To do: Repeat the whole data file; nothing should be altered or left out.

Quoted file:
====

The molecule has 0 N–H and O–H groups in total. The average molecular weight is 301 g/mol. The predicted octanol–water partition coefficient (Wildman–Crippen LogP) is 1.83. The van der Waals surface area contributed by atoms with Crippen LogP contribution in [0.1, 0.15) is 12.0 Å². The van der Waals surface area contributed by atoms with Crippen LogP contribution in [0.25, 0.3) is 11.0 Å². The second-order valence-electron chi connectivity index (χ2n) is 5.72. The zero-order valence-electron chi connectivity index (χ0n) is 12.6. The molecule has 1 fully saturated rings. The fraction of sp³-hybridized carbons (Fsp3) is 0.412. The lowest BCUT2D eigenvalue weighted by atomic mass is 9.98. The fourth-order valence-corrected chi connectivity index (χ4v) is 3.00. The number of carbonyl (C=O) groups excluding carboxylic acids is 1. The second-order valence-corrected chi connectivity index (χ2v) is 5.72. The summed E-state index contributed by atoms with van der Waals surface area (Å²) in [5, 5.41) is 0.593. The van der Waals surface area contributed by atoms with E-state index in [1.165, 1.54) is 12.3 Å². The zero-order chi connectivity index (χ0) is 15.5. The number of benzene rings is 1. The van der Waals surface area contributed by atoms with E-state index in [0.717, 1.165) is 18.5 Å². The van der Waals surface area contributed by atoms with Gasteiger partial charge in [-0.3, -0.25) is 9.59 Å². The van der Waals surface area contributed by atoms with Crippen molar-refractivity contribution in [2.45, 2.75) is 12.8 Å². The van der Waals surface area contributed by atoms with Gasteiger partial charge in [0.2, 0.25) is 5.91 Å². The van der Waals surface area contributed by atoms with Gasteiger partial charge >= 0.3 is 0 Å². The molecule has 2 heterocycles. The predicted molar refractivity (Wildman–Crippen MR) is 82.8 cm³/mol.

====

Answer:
The molecule has 0 N–H and O–H groups in total. The average molecular weight is 301 g/mol. The predicted octanol–water partition coefficient (Wildman–Crippen LogP) is 1.83. The van der Waals surface area contributed by atoms with Crippen LogP contribution in [0.1, 0.15) is 12.0 Å². The van der Waals surface area contributed by atoms with Crippen LogP contribution in [0.25, 0.3) is 11.0 Å². The second-order valence-electron chi connectivity index (χ2n) is 5.72. The zero-order valence-electron chi connectivity index (χ0n) is 12.6. The molecule has 1 fully saturated rings. The fraction of sp³-hybridized carbons (Fsp3) is 0.412. The lowest BCUT2D eigenvalue weighted by atomic mass is 9.98. The fourth-order valence-corrected chi connectivity index (χ4v) is 3.00. The number of carbonyl (C=O) groups excluding carboxylic acids is 1. The second-order valence-corrected chi connectivity index (χ2v) is 5.72. The summed E-state index contributed by atoms with van der Waals surface area (Å²) in [5, 5.41) is 0.593. The van der Waals surface area contributed by atoms with E-state index in [1.165, 1.54) is 12.3 Å². The zero-order chi connectivity index (χ0) is 15.5. The number of benzene rings is 1. The van der Waals surface area contributed by atoms with E-state index in [0.717, 1.165) is 18.5 Å². The van der Waals surface area contributed by atoms with Gasteiger partial charge in [-0.3, -0.25) is 9.59 Å². The van der Waals surface area contributed by atoms with Crippen molar-refractivity contribution in [2.45, 2.75) is 12.8 Å². The van der Waals surface area contributed by atoms with Gasteiger partial charge in [0.2, 0.25) is 5.91 Å². The van der Waals surface area contributed by atoms with Gasteiger partial charge >= 0.3 is 0 Å². The molecule has 2 heterocycles. The predicted molar refractivity (Wildman–Crippen MR) is 82.8 cm³/mol.